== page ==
All of this is far more difficult for young girls who have less experience and law level of education. Education seems to be a particular importance – all the interviewed sex workers who were working with relative success abroad had no profession, but they did have a solid general education.
Nearly all of the prostitutes said that they had heard of women who were sold.
Most commonly sex worker receives one-third of what she earns. In Germany, for example she pays one-third part to the club, where she works, another one-third part goes to the intermediary in Riga. It can also be that a pimp in the country of destination handles entire process, and in this case he receives two-thirds of all earned money.
Supported financially from Riga City Council, a Vice Squad of 15 officers was set up in April 1993. Despite certain shortcomings in the law, the Vice Squad worked to check out the documents of the prostitutes and to ensure that they underwent medical examination. The Vice Squad had a register of prostitutes, which listed approximately 2/3 of all sex workers in the mid-90’s, according to police experts. In April 1996 the financial support was withdrawn, and the Vice Squad was shut down in July 1997. Four people continued to do the work under the Narcotics Office of the Criminal police, but they were fairly circumscribed in terms of the work that they could do.
The laws were improved and the activities of the Vice squad were reinstated and expanded only after information about organized pedophilia in Latvia came to light. In May 2000 Parliament amended the criminal law to address the issue of involving minors in prostitution, adding Article 165’, which deals with the sending of an individual to be used sexually. In April 2000 the Cabinet of ministers adopted new regulations on limiting prostitution:
More info on Prostitution in Latvia.
Prostitution in Latvia: Wikis.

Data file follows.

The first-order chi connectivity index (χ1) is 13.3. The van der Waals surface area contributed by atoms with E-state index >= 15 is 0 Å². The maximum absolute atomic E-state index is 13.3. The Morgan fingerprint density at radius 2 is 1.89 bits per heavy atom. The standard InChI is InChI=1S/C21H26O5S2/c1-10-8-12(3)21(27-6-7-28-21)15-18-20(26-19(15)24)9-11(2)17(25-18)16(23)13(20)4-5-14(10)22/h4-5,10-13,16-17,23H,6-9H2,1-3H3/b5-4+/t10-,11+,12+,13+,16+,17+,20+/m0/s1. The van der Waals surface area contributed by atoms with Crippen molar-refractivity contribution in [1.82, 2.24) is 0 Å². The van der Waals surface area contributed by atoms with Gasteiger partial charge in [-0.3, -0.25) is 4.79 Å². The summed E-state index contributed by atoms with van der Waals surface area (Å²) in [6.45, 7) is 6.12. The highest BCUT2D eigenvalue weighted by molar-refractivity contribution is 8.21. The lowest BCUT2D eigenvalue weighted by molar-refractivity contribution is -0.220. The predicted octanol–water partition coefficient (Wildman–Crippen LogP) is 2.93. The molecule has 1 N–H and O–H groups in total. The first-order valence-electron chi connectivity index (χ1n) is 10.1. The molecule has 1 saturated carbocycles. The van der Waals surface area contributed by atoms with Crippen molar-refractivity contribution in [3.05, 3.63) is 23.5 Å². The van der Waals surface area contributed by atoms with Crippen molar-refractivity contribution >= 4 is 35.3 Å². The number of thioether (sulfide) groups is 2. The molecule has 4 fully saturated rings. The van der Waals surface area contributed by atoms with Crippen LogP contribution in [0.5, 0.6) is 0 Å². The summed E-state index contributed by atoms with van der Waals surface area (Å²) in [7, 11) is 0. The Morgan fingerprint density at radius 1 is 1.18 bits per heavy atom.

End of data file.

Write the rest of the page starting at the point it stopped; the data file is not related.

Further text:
From Wikipedia, the free encyclopedia.
The legality of Prostitution in Europe varies by country. Some countries outlaw the act of engaging in sexual activity in exchange for money, while others allow prostitution itself, but prohibit most forms of procuring (such as operating brothels, facilitating the prostitution of another, deriving financial gain from the prostitution of another, soliciting/loitering, etc.) in an attempt to make it more difficult to engage in prostitution.
In 8 European countries (Netherlands, Germany, Austria, Switzerland, Greece, Turkey, Hungary and Latvia) prostitution is legal and regulated.
The degree of enforcement of the anti-prostitution laws vary by country, by region and by city. In many places there is a big discrepancy between the laws which exist on the books and what happens in practice.
Depending on the country, various prostitution related activities may be prohibited (where a specific law forbids such activity), decriminalized (where there is no specific law either forbidding or allowing and regulating the activity), or regulated (where a specific law explicitly allows and regulates the activity if certain conditions are met). Activities which are subject to the prostitution laws include: selling and buying sexual services, soliciting in public places, running brothels, deriving financial gain from the prostitution of another, offering premises to be used for prostitution etc. Often the prostitution laws are not clear cut and are subject to interpretation, leading to many legal grey areas. While the policy regarding adult prostituting differs by country, child prostitution is illegal throughout Europe. Similarly, human trafficking, forced prostitution and other abusive activities are also prohibited.
The legal and social treatment of prostitution differs widely by country.
Very liberal prostitution policies exist in the Netherlands and Germany, and these countries are major destinations for international sex tourism. Amsterdam’s prostitution windows are (in)famous all over the world.
In Sweden, Norway, and Iceland it is illegal to pay for sex, but not to be a prostitute (the client commits a crime, but not the prostitute) because these countries consider prostitution a form of exploitation of women.
In Eastern Europe, the anti-prostitution laws target the prostitutes, because in these countries prostitution is condemned from a moral/conservative viewpoint.
Other countries which have restrictive prostitution policies and officially affirm an anti-prostitution stance are the UK, Ireland and France.
Among countries where prostitution is not officially and legally regulated and recognized as a job, laissez-faire and tolerant attitudes exist in Spain, Belgium and the Czech Republic.
Prostitution in Albania.
Prostitution in Albania is illegal, but the country is a major exporter of human trafficking. [ 1 ]
Prostitution in Andorra.
Prostitution in Andorra is illegal. [ 2 ]
Prostitution in Armenia.
Prostitution itself is not illegal, but operating brothels and other forms of procuring are prohibited. Operating a brothel and engaging in other forms of pimping are punishable by one to 10 years imprisonment. [ 3 ]